In the ebullience, anguish and delusion that has followed President Joseph R. Biden’s win in the 2020 general election, one statistic seems inexplicable: Greater percentages of voters of color cast their ballot for former President Donald Trump in 2020 than in 2016. The question is simply: Why? I doubt that these voters bought his laughable claim in the final debate that he was “the least racist person in this room.” But as John McWhorter writes in the Atlantic, they need not have believed that claim to vote for him. In 2020, Trump made it easier for such voters to focus on aspects of his campaign other than his racism. Ultimately, Trump’s small gains among voters of color may be explainable, and if future Republican nominees continue to gain ground among voters of color, it could be healthy for this country in the long run, even if worrisome for the Democratic Party.
Donald Trump did not run the same campaign in 2020 as he did in 2016. That’s not to say that one was more ‘normal’; both were distinctly and uniquely Trump in that they were fueled by innumerable falsehoods, speeches that flitted between ideas with the grace of a toddler swatting at a fly and, importantly, the fomentation of ‘us vs. them’ tensions. Exactly who ‘us’ and ‘them’ are in that formulation, however, were subtly but crucially different in Trump’s two campaigns.
In 2016, future-President Donald J. Trump began his campaign by descending his golden escalator to give a campaign announcement speech in which he infamously called Mexican immigrants “rapists.” In that campaign, he also proposed a complete ban on Muslims entering the U.S., criticized a federal judge based on his Mexican heritage and, of course, incessantly discussed plans to build his beloved wall along the U.S.-Mexico border.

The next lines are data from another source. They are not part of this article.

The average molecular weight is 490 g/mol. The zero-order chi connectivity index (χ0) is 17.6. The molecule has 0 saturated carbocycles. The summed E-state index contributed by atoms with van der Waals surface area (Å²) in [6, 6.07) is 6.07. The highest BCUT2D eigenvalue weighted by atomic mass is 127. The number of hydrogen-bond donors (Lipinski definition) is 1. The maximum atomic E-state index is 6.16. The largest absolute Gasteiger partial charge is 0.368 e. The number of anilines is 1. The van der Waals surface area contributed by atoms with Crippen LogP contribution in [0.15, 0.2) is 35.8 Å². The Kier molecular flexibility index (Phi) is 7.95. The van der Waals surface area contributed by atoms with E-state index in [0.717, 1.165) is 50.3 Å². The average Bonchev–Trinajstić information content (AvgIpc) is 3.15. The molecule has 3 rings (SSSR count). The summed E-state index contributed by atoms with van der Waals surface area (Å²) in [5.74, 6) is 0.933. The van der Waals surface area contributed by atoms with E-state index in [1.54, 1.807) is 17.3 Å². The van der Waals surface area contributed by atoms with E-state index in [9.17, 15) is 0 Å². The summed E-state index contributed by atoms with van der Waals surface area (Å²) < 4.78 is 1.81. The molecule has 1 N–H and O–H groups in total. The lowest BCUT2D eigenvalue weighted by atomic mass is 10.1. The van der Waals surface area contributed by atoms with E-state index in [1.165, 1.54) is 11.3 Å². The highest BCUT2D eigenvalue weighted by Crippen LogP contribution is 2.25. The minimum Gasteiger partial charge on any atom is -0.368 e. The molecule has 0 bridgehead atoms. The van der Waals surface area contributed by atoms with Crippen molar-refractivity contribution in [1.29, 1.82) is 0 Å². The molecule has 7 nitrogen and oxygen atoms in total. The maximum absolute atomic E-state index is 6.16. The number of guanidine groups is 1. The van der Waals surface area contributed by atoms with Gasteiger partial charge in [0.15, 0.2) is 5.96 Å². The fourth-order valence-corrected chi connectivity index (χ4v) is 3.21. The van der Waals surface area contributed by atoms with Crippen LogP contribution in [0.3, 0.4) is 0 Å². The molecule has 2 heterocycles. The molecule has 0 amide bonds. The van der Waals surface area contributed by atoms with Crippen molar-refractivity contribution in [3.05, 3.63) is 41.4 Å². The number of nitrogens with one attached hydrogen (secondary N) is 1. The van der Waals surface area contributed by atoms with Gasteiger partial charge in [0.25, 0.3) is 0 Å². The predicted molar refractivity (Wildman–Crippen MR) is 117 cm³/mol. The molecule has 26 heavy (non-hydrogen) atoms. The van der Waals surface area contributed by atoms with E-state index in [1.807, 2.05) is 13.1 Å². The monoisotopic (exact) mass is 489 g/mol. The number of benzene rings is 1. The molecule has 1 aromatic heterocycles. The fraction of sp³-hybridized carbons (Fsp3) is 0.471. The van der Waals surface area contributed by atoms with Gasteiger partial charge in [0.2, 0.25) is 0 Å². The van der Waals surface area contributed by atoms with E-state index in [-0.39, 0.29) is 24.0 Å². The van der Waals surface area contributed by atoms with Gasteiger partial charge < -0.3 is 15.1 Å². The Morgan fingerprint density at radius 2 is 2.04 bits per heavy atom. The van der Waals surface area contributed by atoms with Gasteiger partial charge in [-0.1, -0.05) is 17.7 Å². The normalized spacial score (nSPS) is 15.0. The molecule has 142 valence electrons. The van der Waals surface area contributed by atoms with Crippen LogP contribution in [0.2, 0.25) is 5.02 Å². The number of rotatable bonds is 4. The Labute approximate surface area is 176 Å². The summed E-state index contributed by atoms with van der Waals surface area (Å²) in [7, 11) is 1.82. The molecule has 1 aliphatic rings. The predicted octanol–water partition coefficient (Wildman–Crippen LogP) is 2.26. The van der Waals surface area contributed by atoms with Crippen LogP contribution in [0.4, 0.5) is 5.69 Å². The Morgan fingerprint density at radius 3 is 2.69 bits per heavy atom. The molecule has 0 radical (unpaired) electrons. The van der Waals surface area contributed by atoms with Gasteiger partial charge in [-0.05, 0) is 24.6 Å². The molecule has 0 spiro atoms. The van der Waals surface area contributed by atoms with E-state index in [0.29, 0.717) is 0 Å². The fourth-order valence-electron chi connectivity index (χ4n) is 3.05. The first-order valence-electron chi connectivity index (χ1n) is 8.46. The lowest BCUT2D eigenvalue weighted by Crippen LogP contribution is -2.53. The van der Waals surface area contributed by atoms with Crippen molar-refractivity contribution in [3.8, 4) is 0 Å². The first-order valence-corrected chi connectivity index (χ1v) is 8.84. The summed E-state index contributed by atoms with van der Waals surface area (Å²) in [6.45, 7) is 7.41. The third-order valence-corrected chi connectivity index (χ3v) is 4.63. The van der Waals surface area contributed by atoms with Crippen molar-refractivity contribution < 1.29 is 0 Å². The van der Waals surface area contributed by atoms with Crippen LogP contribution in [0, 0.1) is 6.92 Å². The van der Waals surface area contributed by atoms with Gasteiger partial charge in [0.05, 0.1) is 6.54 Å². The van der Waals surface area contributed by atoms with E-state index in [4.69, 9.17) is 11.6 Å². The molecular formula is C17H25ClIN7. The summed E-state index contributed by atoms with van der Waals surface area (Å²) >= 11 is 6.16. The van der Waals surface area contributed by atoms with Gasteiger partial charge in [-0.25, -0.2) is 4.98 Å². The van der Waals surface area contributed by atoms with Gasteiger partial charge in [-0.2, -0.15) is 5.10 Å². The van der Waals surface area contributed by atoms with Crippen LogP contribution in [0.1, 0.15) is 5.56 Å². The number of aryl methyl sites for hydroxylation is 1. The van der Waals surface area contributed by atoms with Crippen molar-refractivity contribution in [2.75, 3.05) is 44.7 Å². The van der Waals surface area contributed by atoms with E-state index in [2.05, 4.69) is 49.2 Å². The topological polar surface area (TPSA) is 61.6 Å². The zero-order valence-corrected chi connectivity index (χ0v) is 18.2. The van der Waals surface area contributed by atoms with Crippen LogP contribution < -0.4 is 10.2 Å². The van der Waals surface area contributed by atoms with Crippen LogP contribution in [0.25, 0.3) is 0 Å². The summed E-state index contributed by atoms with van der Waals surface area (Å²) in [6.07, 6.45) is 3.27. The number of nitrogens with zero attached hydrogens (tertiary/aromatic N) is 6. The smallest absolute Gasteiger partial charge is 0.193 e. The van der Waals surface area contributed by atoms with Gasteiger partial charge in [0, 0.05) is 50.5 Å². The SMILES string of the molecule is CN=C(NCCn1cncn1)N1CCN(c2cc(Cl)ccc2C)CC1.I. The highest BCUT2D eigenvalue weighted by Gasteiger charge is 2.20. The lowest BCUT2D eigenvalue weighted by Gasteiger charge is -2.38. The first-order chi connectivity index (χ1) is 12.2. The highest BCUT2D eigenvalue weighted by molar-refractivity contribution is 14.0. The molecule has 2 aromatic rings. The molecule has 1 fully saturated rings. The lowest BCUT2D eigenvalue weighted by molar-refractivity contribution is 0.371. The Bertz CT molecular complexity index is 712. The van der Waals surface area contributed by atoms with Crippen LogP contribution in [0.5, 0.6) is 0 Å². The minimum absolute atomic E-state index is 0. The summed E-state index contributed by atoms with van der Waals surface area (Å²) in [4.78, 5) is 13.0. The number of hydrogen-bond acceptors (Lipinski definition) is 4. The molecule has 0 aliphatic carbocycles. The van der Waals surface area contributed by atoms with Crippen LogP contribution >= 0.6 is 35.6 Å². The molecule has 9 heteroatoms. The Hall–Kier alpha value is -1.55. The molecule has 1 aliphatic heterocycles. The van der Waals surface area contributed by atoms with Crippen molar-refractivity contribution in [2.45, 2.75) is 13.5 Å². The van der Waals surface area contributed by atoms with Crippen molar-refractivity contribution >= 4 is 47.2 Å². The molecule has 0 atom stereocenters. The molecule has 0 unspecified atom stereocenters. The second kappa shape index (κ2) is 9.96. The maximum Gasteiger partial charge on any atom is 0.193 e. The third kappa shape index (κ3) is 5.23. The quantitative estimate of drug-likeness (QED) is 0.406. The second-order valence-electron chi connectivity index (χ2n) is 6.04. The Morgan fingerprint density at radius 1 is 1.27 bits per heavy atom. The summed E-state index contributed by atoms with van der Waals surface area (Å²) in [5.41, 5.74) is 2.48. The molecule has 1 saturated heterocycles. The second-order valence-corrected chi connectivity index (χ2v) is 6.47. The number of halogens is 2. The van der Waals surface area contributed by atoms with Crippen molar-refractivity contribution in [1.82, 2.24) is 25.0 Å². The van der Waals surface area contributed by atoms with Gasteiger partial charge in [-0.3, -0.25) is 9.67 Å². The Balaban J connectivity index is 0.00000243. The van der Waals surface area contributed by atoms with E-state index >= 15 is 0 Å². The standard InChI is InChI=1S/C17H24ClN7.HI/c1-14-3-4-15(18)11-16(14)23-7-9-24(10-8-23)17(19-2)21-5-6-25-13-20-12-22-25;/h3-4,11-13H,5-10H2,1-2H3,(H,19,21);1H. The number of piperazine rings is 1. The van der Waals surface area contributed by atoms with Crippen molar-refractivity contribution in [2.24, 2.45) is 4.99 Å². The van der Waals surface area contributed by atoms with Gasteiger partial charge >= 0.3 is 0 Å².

In 2020, Trump was no less crass, and he still had no reservations about dog-whistling, but his focus shifted slightly (when was the last time he brought up his big, beautiful wall?). At that point, he had his sights set more firmly upon what he considered a disconnected elite class opposed to everyday American ways of life. Compare Trump’s 2016 Republican National Convention speech with his 2020 speech: The former focused on stoking fears of crime in cities with large Black populations like Baltimore and Chicago, violence from “illegal immigrants with criminal records” and Islamic terrorism. The latter still made clearly racialized claims about open borders, but at its heart was contempt for privileged “liberal hypocrites who drive their cities into the ground while fleeing from the scene of the wreckage.” The message was clear: These people, preaching from their ivory tower, don’t care about the common man. For a racially-resentful white voter, this common man could, of course, be white, but the generality allowed the message to resonate with some voters of color as well.